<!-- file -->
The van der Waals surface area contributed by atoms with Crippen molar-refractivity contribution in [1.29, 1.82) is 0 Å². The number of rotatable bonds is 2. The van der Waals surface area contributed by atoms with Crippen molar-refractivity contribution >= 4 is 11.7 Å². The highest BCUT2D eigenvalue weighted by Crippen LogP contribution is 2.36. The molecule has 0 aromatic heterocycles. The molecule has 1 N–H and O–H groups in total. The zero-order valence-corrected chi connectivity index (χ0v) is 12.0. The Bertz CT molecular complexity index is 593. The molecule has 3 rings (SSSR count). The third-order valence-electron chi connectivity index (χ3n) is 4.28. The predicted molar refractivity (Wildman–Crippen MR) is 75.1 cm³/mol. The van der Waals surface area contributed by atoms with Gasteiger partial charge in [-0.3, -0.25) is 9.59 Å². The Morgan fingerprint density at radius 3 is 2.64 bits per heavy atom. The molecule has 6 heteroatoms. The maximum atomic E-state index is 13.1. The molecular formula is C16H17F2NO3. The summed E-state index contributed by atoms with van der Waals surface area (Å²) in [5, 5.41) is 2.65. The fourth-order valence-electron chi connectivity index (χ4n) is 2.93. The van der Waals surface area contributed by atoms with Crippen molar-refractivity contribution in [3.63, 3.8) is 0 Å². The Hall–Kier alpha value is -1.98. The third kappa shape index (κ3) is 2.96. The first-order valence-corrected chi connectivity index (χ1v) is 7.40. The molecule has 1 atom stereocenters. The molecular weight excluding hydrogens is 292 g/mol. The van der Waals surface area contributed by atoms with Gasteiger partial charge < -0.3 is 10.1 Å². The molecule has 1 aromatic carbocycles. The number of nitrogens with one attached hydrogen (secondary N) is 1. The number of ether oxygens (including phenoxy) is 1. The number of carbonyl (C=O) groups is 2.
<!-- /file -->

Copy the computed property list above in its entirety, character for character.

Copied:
The van der Waals surface area contributed by atoms with Crippen molar-refractivity contribution in [1.29, 1.82) is 0 Å². The number of rotatable bonds is 2. The van der Waals surface area contributed by atoms with Crippen molar-refractivity contribution >= 4 is 11.7 Å². The highest BCUT2D eigenvalue weighted by Crippen LogP contribution is 2.36. The molecule has 0 aromatic heterocycles. The molecule has 1 N–H and O–H groups in total. The zero-order valence-corrected chi connectivity index (χ0v) is 12.0. The Bertz CT molecular complexity index is 593. The molecule has 3 rings (SSSR count). The third-order valence-electron chi connectivity index (χ3n) is 4.28. The predicted molar refractivity (Wildman–Crippen MR) is 75.1 cm³/mol. The van der Waals surface area contributed by atoms with Gasteiger partial charge in [-0.3, -0.25) is 9.59 Å². The Morgan fingerprint density at radius 3 is 2.64 bits per heavy atom. The molecule has 6 heteroatoms. The maximum atomic E-state index is 13.1. The molecular formula is C16H17F2NO3. The summed E-state index contributed by atoms with van der Waals surface area (Å²) in [5, 5.41) is 2.65. The fourth-order valence-electron chi connectivity index (χ4n) is 2.93. The van der Waals surface area contributed by atoms with Crippen molar-refractivity contribution in [3.63, 3.8) is 0 Å². The Hall–Kier alpha value is -1.98. The third kappa shape index (κ3) is 2.96. The first-order valence-corrected chi connectivity index (χ1v) is 7.40. The molecule has 1 atom stereocenters. The molecular weight excluding hydrogens is 292 g/mol. The van der Waals surface area contributed by atoms with Gasteiger partial charge < -0.3 is 10.1 Å². The molecule has 1 aromatic carbocycles. The number of nitrogens with one attached hydrogen (secondary N) is 1. The number of ether oxygens (including phenoxy) is 1. The number of carbonyl (C=O) groups is 2.